Difference between revisions of "Pusyasnana"

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<small>By Swami Harshananda</small>
 
<small>By Swami Harshananda</small>
  
Puṣyasnāna literally means ‘bath during the presence of the nakṣatra Puṣya’.
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Puṣyasnāna literally means ‘bath during the presence of the [[nakṣatra]] [[Puṣya]]’.
  
If there are evil forces in nature maneuvered by goblins and ghosts to disturb the peace of man, there are also supernatural remedies, good enough to neutralize them or even frighten them away. This was the discovery of the ancient ṛṣis or the sages. The remedies they have prescribed go by the general name ‘śānti’. Out of several such śāntis prescribed by them, the Puṣyasnāna or puṣyābhiṣeka is also the one.
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If there are evil forces in nature maneuvered by goblins and ghosts to disturb the peace of man, there are also supernatural remedies, good enough to neutralize them or even frighten them away. This was the discovery of the ancient ṛṣis or the sages. The remedies they have prescribed go by the general name ‘śānti’. Out of several such [[Śāntis|śāntis]] prescribed by them, the Puṣyasnāna or puṣyābhiṣeka is also the one.
  
 
==Origin of Puṣyasnāna==
 
==Origin of Puṣyasnāna==
Bṛhaspati, the guru for the teacher of the gods, is said to have performed this śānti rite for Indra, the king of gods. Hence it is also known as ‘bārhaspatya-snāna’. This rite is reserved for the kings, whose well-being is of primary importance for the welfare of the whole country ruled by them. Though it may be performed on any day that is associated with the Puṣya nakṣatra, the purṇimā or the full-moon day is the best.
+
Bṛhaspati, the guru for the teacher of the gods, is said to have performed this śānti rite for Indra, the king of gods. Hence it is also known as ‘bārhaspatya-[[snāna]]’. This rite is reserved for the kings, whose well-being is of primary importance for the welfare of the whole country ruled by them. Though it may be performed on any day that is associated with the [[Puṣya]] [[nakṣatra]], the purṇimā or the full-moon day is the best.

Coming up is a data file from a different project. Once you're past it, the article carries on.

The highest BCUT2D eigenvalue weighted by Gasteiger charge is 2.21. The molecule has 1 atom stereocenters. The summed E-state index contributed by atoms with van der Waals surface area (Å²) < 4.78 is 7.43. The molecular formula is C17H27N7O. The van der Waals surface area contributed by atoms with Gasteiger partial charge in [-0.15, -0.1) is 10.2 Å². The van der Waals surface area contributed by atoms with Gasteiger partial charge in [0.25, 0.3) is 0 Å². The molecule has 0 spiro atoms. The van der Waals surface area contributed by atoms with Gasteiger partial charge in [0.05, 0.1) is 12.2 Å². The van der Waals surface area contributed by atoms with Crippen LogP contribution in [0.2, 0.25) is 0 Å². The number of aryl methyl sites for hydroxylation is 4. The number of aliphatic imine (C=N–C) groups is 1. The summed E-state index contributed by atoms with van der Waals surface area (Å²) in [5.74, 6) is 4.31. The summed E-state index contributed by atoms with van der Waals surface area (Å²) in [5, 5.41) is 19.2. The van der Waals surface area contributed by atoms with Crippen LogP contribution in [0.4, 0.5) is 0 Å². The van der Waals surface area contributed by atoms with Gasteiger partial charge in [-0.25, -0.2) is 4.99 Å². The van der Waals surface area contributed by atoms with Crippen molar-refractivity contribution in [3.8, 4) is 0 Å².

==Ritual of Puṣyasnāna==
 
==Ritual of Puṣyasnāna==
The Bṛhatsamhitā<ref>Bṛhatsamhitā 47.1-87</ref> of Varāhamihira<ref>He lived in 6th century A. D.</ref> and the Viṣṇudharmottarapurāṇa<ref>Viṣṇudharmottarapurāṇa 2.103</ref> gives a fairly detailed description of this rite. Some of the more important steps of this rite may now be listed as follows:
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The [[Bṛhatsamhitā]]<ref>[[Bṛhatsamhitā]] 47.1-87</ref> of [[Varāhamihira]]<ref>He lived in 6th century A. D.</ref> and the Viṣṇudharmottarapurāṇa<ref>Viṣṇudharmottarapurāṇa 2.103</ref> gives a fairly detailed description of this rite. Some of the more important steps of this rite may now be listed as follows:
 
* Choosing a proper date
 
* Choosing a proper date
 
* Selecting a suitable spot for the performance of this rite which should be full of trees and plants with fragrant flowers and also ponds inhabited by swans
 
* Selecting a suitable spot for the performance of this rite which should be full of trees and plants with fragrant flowers and also ponds inhabited by swans
 
* Drawing a maṇḍala<ref>Maṇḍala means the geometrical diagram of mystical significance.</ref> to keep the various articles needed for the rite